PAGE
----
After the sudden death of their parents, the three Baudelaire children must depend on each other and their wits when it turns out that the distant relative who is appointed their guardian is determined to use any means necessary to get their fortune.
Haiku summary

Amazon.com Amazon.com Review (ISBN 0064407667, Hardcover)

Make no mistake. The Bad Beginning begins badly for the three Baudelaire children, and then gets worse. Their misfortunes begin one gray day on Briny Beach when Mr. Poe tells them that their parents perished in a fire that destroyed their whole house. "It is useless for me to describe to you how terrible Violet, Klaus, and even Sunny felt in the time that followed," laments the personable (occasionally pedantic) narrator, who tells the story as if his readers are gathered around an armchair on pillows. But of course what follows is dreadful. The children thought it was bad when the well-meaning Poes bought them grotesque-colored clothing that itched. But when they are ushered to the dilapidated doorstep of the miserable, thin, unshaven, shiny-eyed, money-grubbing Count Olaf, they know that they--and their family fortune--are in real trouble. Still, they could never have anticipated how much trouble. While it's true that the events that unfold in Lemony Snicket's novels are bleak, and things never turn out as you'd hope, these delightful, funny, linguistically playful books are reminiscent of Roald Dahl (remember James and the Giant Peach and his horrid spinster aunts), Charles Dickens (the orphaned Pip in Great Expectations without the mysterious benefactor), and Edward Gorey (The Gashlycrumb Tinies). There is no question that young readers will want to read the continuing unlucky adventures of the Baudelaire children in The Reptile Room and The Wide Window. (Ages 9 and older) --Karin Snelson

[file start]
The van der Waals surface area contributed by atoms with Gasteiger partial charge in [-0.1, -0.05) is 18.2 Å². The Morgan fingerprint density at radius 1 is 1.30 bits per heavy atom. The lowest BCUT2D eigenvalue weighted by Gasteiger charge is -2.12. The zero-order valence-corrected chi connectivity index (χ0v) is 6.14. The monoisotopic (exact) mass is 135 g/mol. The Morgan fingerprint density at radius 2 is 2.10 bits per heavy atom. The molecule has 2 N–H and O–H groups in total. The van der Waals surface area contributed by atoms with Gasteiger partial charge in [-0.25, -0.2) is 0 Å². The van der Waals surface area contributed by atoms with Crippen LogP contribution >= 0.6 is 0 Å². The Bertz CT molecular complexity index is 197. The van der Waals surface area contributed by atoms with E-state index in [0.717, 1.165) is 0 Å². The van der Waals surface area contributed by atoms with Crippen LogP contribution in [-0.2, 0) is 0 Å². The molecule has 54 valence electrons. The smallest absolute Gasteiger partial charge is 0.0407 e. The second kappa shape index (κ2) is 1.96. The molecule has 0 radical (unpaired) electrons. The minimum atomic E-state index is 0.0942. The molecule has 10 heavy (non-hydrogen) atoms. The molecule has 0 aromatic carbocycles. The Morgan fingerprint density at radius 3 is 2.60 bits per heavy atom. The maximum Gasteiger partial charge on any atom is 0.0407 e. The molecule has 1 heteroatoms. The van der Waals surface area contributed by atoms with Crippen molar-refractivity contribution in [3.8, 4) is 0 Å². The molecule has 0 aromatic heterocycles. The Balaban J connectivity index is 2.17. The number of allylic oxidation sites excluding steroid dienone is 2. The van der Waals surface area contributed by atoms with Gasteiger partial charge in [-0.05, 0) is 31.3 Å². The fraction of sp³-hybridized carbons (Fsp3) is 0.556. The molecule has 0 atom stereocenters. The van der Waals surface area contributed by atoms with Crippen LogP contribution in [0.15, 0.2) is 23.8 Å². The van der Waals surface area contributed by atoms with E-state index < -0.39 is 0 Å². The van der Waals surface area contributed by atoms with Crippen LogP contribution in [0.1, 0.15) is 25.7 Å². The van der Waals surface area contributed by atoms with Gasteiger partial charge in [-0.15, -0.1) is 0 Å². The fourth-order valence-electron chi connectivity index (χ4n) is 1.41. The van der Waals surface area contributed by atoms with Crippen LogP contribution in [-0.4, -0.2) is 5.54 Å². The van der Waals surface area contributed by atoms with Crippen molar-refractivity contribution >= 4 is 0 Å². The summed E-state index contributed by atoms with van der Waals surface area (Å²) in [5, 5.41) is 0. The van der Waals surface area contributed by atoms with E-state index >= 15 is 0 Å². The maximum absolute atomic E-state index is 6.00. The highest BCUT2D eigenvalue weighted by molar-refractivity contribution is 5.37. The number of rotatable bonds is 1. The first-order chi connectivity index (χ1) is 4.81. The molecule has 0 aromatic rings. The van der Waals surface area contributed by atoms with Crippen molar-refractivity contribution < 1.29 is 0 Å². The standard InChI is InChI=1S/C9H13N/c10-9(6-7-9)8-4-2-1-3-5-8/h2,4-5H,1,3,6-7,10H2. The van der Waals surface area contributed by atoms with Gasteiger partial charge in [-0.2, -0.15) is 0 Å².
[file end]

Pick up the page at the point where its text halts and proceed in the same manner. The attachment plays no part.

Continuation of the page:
(retrieved from Amazon Mon, 30 Sep 2013 13:18:59 -0400)

(see all 9 descriptions)

10 yrs+

(summary from another edition)

» see all 9 descriptions

Quick Links

Popular covers

Rating

Average: (3.67)
0.5 4
1 54
1.5 11
2 211
2.5 54
3 711
3.5 166
4 909
4.5 77
5 553

Audible.com

Three editions of this book were published by Audible.com.

See editions

Is this you?

Become a LibraryThing Author.

 

Help/FAQs | About | Privacy/Terms | Blog | Contact | LibraryThing.com | APIs | WikiThing | Common Knowledge | Legacy Libraries | Early Reviewers | 92,704,137 books! | Top bar: Always visible